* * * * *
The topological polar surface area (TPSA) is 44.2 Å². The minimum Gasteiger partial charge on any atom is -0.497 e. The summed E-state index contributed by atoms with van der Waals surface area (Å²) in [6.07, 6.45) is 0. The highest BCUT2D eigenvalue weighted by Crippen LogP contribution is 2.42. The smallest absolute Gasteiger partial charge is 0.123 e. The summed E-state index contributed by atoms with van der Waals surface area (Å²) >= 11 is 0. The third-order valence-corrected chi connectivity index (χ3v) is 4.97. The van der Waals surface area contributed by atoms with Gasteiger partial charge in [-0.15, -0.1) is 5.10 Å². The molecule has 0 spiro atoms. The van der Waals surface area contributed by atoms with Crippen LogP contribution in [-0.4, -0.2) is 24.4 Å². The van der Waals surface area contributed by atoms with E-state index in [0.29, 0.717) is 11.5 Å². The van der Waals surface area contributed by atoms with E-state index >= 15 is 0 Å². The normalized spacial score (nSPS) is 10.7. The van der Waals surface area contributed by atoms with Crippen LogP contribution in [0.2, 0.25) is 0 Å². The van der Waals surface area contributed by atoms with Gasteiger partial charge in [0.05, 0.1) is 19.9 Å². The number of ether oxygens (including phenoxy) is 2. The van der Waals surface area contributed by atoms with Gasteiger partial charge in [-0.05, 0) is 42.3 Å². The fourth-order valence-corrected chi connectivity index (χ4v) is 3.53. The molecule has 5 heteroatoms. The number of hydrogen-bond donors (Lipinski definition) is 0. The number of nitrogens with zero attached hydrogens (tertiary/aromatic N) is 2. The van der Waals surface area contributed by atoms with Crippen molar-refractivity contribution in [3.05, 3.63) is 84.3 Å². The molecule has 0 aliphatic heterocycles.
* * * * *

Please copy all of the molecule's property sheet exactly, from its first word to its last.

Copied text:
The topological polar surface area (TPSA) is 44.2 Å². The minimum Gasteiger partial charge on any atom is -0.497 e. The summed E-state index contributed by atoms with van der Waals surface area (Å²) in [6.07, 6.45) is 0. The highest BCUT2D eigenvalue weighted by Crippen LogP contribution is 2.42. The smallest absolute Gasteiger partial charge is 0.123 e. The summed E-state index contributed by atoms with van der Waals surface area (Å²) >= 11 is 0. The third-order valence-corrected chi connectivity index (χ3v) is 4.97. The van der Waals surface area contributed by atoms with Gasteiger partial charge in [-0.15, -0.1) is 5.10 Å². The molecule has 0 spiro atoms. The van der Waals surface area contributed by atoms with Crippen LogP contribution in [-0.4, -0.2) is 24.4 Å². The van der Waals surface area contributed by atoms with E-state index in [0.29, 0.717) is 11.5 Å². The van der Waals surface area contributed by atoms with E-state index >= 15 is 0 Å². The normalized spacial score (nSPS) is 10.7. The van der Waals surface area contributed by atoms with Crippen LogP contribution in [0.2, 0.25) is 0 Å². The van der Waals surface area contributed by atoms with Gasteiger partial charge in [0.05, 0.1) is 19.9 Å². The number of ether oxygens (including phenoxy) is 2. The van der Waals surface area contributed by atoms with Gasteiger partial charge in [-0.05, 0) is 42.3 Å². The fourth-order valence-corrected chi connectivity index (χ4v) is 3.53. The molecule has 5 heteroatoms. The number of hydrogen-bond donors (Lipinski definition) is 0. The number of nitrogens with zero attached hydrogens (tertiary/aromatic N) is 2. The van der Waals surface area contributed by atoms with Crippen molar-refractivity contribution in [3.05, 3.63) is 84.3 Å². The molecule has 0 aliphatic heterocycles.